The Comptroller and Auditor General (CAG) of India has been highlighting this anomaly consistently in its earlier reports. For instance, in its report in 2009, the CAG highlighted that 30% of the newly introduced trains in nine zones between 2002-03 and 2007-08 had less than 50% occupancy; yet many of them are still running. The Bibek Debroy report submitted in 2015 mentioned that there are at least eight luxury trains, which have been running on losses. Their losses are because of poor occupancy, as evidenced from the hundreds of tickets available even on the day of journey of these trains.

Against this backdrop, IR should go for a major overhaul of the schedule of its passenger trains. Although there are regular official orders that instruct railway zones to identify trains with an occupancy rate of 50% and reduce their services or coaches, there is no concerted effort in that direction on the basis of train data analysis.

The first measure I would recommend in this direction is that IR operate passenger trains based only on demand; populist trains introduced in the last two decades without commensurate patronage should be trimmed by reducing their frequency, if not altogether stopping them. Even as several trains have more than 200 waitlisted passengers every day, running some trains with so many vacant seats is a criminal waste of the scarce resource of a railway network.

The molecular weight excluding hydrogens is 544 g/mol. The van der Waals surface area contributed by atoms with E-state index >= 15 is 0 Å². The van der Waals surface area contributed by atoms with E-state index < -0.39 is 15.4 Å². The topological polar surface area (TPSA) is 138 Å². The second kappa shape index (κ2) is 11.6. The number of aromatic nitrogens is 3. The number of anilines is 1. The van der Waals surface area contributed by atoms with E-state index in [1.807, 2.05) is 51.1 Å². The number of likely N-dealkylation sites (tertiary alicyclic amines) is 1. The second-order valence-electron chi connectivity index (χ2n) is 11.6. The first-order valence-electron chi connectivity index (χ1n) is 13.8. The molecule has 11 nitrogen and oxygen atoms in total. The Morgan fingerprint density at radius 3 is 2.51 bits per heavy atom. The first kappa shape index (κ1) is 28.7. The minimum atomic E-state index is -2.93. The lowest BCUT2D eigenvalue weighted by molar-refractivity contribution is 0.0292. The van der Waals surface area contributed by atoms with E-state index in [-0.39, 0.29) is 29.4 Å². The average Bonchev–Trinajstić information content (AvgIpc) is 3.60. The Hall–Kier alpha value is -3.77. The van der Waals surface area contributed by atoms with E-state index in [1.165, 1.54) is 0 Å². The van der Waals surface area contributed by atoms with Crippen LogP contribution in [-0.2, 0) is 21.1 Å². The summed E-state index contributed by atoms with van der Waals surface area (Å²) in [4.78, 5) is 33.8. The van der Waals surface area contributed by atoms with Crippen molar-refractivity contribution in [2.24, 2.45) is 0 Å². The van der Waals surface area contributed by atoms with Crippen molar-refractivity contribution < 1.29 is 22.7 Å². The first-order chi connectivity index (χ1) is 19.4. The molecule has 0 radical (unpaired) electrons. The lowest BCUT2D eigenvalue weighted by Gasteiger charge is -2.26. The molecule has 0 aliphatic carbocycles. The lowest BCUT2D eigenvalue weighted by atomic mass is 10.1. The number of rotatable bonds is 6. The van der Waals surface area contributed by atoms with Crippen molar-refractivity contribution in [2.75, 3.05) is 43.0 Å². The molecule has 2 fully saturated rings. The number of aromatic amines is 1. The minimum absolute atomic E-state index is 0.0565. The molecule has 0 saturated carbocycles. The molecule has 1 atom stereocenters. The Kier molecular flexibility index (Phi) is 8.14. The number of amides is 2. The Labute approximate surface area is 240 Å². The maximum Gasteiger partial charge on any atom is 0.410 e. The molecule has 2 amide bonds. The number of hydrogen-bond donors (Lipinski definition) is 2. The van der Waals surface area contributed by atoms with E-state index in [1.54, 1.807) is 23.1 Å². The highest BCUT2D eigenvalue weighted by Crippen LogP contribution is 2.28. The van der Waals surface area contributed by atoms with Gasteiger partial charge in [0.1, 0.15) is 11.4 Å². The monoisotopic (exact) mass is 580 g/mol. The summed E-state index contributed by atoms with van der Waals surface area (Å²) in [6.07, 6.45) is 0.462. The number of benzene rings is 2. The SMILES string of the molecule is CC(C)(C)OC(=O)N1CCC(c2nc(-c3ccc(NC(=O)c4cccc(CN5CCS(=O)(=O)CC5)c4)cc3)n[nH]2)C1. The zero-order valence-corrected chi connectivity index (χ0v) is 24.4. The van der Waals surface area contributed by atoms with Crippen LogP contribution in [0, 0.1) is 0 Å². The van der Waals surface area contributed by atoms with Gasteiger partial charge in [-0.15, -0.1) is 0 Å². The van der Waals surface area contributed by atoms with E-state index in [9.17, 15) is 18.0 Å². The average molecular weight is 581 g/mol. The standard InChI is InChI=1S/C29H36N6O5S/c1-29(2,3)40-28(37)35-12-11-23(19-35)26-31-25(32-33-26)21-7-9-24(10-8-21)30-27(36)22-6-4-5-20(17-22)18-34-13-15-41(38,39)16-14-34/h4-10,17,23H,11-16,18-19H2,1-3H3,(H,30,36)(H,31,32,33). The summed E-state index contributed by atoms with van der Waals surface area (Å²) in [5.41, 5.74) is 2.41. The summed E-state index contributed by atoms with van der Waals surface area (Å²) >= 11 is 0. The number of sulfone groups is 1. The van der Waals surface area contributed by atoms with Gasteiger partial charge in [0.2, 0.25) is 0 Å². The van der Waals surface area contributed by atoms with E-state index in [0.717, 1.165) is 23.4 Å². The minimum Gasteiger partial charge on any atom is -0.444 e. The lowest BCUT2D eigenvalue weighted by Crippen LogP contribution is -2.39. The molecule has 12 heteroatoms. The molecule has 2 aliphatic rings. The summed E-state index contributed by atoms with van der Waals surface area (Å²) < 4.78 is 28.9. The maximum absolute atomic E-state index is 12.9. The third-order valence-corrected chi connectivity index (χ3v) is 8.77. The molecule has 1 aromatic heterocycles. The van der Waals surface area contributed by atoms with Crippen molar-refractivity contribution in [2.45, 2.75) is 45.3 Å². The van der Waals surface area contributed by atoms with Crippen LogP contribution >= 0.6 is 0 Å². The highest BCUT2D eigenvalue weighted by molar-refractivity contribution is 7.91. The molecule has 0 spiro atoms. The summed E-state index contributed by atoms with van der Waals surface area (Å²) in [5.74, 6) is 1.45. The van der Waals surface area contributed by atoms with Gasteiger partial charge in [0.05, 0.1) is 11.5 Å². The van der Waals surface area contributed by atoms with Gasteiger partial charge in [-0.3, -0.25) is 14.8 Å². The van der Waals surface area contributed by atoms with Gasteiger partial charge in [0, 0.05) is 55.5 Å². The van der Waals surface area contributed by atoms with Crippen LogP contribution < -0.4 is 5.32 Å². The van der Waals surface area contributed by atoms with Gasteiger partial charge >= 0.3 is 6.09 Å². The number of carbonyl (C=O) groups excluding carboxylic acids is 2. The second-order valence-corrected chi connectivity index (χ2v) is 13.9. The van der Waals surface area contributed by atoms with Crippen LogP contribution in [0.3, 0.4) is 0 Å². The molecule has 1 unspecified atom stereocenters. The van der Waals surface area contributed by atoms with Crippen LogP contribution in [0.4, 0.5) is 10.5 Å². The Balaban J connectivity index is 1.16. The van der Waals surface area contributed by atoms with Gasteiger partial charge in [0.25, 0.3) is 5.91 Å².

The second measure I would recommend is that IR estimate the total transport demand (rail, bus, car and air) in terms of O-D pairs between cities or clusters and then reschedule trains that provide faster connectivity between the cities or clusters with limited stop service at originating and terminating cities or clusters.
Although Railway Minister Suresh Prabhu has not yet yielded to the pressures of additional stops or unviable trains, more than enough damage has already been done. That damage has to be reversed.

The third measure I would recommend is that IR phase out at the earliest ordinary trains that have lost patronage and which cause congestion on a high-density network. IR locomotives take about 10 minutes to reach their maximum speed permitted on that section. The problem with ordinary trains is that with stoppages as frequent as every 15 km, they have been decelerating even before accelerating to reach the maximum speed. The basic theme of all these measures is that trains (both passenger and freight) are supposed to continuously run all the time, except for pick-up and drop at points determined by the O-D data.

If the flab in scheduling of passenger trains is removed, according to the measures suggested here, IR could achieve the same passenger traffic - or even more - by utilising just 50% of its network. The average speed of passenger trains would shoot up by at least 25 kmph, thereby leaving 50% of the network for freight traffic. With the capacity released by this rationalising measure, freight traffic would be able to move at an average speed of 50 kmph, thus making major inroads into the transportation of non-bulk items. Without a rationalisation in passenger transport, IR may lose high-value bulk and non-bulk freight traffic to road transport completely. It would then have to live like a parasite on the subsidy provided by the Budget.

Article Collated by Surya Narayan Nayak